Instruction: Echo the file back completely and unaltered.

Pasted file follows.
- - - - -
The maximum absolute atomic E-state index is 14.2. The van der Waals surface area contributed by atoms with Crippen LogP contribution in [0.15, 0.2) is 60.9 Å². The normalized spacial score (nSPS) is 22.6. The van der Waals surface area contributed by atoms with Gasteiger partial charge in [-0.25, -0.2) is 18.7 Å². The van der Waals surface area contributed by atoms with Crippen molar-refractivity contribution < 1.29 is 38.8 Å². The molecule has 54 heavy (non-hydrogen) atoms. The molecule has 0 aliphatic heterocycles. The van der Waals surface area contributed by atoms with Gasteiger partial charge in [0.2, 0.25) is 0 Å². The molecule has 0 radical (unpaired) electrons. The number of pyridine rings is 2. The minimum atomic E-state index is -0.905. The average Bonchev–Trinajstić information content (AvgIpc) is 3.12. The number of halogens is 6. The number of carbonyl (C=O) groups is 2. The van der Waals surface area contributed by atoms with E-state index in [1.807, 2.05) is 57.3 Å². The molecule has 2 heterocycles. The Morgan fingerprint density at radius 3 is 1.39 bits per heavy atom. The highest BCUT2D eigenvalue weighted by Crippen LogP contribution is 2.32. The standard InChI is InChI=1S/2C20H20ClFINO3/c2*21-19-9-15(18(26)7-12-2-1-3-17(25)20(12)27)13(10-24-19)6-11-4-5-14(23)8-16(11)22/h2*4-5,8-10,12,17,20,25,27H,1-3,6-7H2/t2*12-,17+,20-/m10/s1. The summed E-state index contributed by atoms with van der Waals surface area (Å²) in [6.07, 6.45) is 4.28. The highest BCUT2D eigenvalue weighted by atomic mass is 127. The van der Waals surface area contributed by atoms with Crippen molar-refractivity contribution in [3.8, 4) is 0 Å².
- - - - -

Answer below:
The maximum absolute atomic E-state index is 14.2. The van der Waals surface area contributed by atoms with Crippen LogP contribution in [0.15, 0.2) is 60.9 Å². The normalized spacial score (nSPS) is 22.6. The van der Waals surface area contributed by atoms with Gasteiger partial charge in [-0.25, -0.2) is 18.7 Å². The van der Waals surface area contributed by atoms with Crippen molar-refractivity contribution < 1.29 is 38.8 Å². The molecule has 54 heavy (non-hydrogen) atoms. The molecule has 0 aliphatic heterocycles. The van der Waals surface area contributed by atoms with Gasteiger partial charge in [0.2, 0.25) is 0 Å². The molecule has 0 radical (unpaired) electrons. The number of pyridine rings is 2. The minimum atomic E-state index is -0.905. The average Bonchev–Trinajstić information content (AvgIpc) is 3.12. The number of halogens is 6. The number of carbonyl (C=O) groups is 2. The van der Waals surface area contributed by atoms with E-state index in [1.807, 2.05) is 57.3 Å². The molecule has 2 heterocycles. The Morgan fingerprint density at radius 3 is 1.39 bits per heavy atom. The highest BCUT2D eigenvalue weighted by Crippen LogP contribution is 2.32. The standard InChI is InChI=1S/2C20H20ClFINO3/c2*21-19-9-15(18(26)7-12-2-1-3-17(25)20(12)27)13(10-24-19)6-11-4-5-14(23)8-16(11)22/h2*4-5,8-10,12,17,20,25,27H,1-3,6-7H2/t2*12-,17+,20-/m10/s1. The summed E-state index contributed by atoms with van der Waals surface area (Å²) in [6.07, 6.45) is 4.28. The highest BCUT2D eigenvalue weighted by atomic mass is 127. The van der Waals surface area contributed by atoms with Crippen molar-refractivity contribution in [3.8, 4) is 0 Å².